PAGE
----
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BMW’s newest concept is door-less, top-less, and autonomous so you can enjoy the view

BMW has traveled to the Consumer Electronics Show (CES) in Las Vegas, Nevada to introduce a new concept known as the i Vision Future Interaction. The i Vision Future Interaction is based on the i8 Concept Spyder that was shown at the 2012 edition of the Beijing Motor Show, and it was built to highlight what the sports car of tomorrow could look like inside.

Most new features are centered around a technology called AirTouch that lets the driver control the car’s navigation, entertainment, and connectivity functions with simple gestures made with a flat hand. AirTouch uses sensors installed in the dashboard to activate the motion recognition software on a large, 21-inch panoramic screen. Once it’s on, the front passengers can navigate the infotainment system without having to make contact with the screen, and AirTouch reduces the number of steps needed to make a selection — such as to type in an address in the navigation system — by detecting what the user might need to do next and displaying the option on the screen.

The user can validate an action by tapping one of the two AirTouch buttons in the cabin. One is on the left side of the steering wheel, and the other is integrated into the passenger-side door panel.  The setup lets the front passenger navigate the infotainment system without having to awkwardly bend over the center console.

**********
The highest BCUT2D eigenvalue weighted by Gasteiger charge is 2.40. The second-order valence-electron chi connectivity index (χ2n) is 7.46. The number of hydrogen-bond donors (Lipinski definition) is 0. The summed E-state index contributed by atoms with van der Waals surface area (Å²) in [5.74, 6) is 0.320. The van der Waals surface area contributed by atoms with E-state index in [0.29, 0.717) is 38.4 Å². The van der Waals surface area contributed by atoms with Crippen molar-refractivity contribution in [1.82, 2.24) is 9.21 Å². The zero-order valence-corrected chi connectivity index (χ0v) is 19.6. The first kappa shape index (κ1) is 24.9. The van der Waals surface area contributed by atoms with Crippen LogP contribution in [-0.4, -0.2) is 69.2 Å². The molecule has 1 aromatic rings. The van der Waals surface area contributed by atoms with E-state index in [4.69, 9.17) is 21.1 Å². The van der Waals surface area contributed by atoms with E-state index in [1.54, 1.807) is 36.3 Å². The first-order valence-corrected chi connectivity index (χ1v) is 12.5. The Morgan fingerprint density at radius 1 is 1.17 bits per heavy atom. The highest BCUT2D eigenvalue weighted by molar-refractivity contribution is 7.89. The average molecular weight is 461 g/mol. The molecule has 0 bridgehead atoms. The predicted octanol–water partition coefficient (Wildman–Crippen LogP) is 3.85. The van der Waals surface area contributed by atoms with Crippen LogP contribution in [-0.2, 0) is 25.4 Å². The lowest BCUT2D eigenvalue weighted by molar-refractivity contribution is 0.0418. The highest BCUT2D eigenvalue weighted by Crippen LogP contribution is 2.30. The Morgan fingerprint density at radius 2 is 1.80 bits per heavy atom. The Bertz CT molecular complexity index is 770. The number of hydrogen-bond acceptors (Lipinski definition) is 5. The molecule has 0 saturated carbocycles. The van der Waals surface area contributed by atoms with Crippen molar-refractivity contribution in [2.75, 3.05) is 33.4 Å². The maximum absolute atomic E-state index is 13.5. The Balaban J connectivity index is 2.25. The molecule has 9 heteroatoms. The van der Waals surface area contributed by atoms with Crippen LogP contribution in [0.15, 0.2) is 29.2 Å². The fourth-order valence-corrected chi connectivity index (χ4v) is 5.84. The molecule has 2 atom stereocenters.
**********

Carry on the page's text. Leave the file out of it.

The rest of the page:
BMW has a few more tricks up its sleeve. The i Vision Future Interaction concept offers three driving modes, called Pure Drive, Assist, and Auto. In Pure Drive, the driver has full control of the car, and key information is shown on a heads-up display. In Assist mode, the car is driven manually but the driving aids automatically kick in if they sense that a collision with another car or with an object in the road is imminent and unavoidable. Finally, in Auto mode, the i Vision Future Interaction drives itself without any human input. The steering wheel turns blue and retracts by a few inches, and the seats become less supportive in order to give the driver more freedom to move and enjoy the view.

Visually, the i Vision Future Interaction concept stands out from the i8 Concept Spyder that it’s based on because it’s not equipped with doors. Technical details haven’t been published, so whether the concept is powered by a stock, i8-sourced gasoline-electric plug-in hybrid drivetrain is up in the air.

The self-driving technology built into the i Vision Future Interaction concept and the gesture-controlled infotainment system will become available on regular-production BMWs in the coming years. Additionally, the fact that BMW has updated the i8 Concept Spyder strongly suggests that a long-rumored roof-less version of the carmaker’s gasoline-electric sports car is right around the corner.

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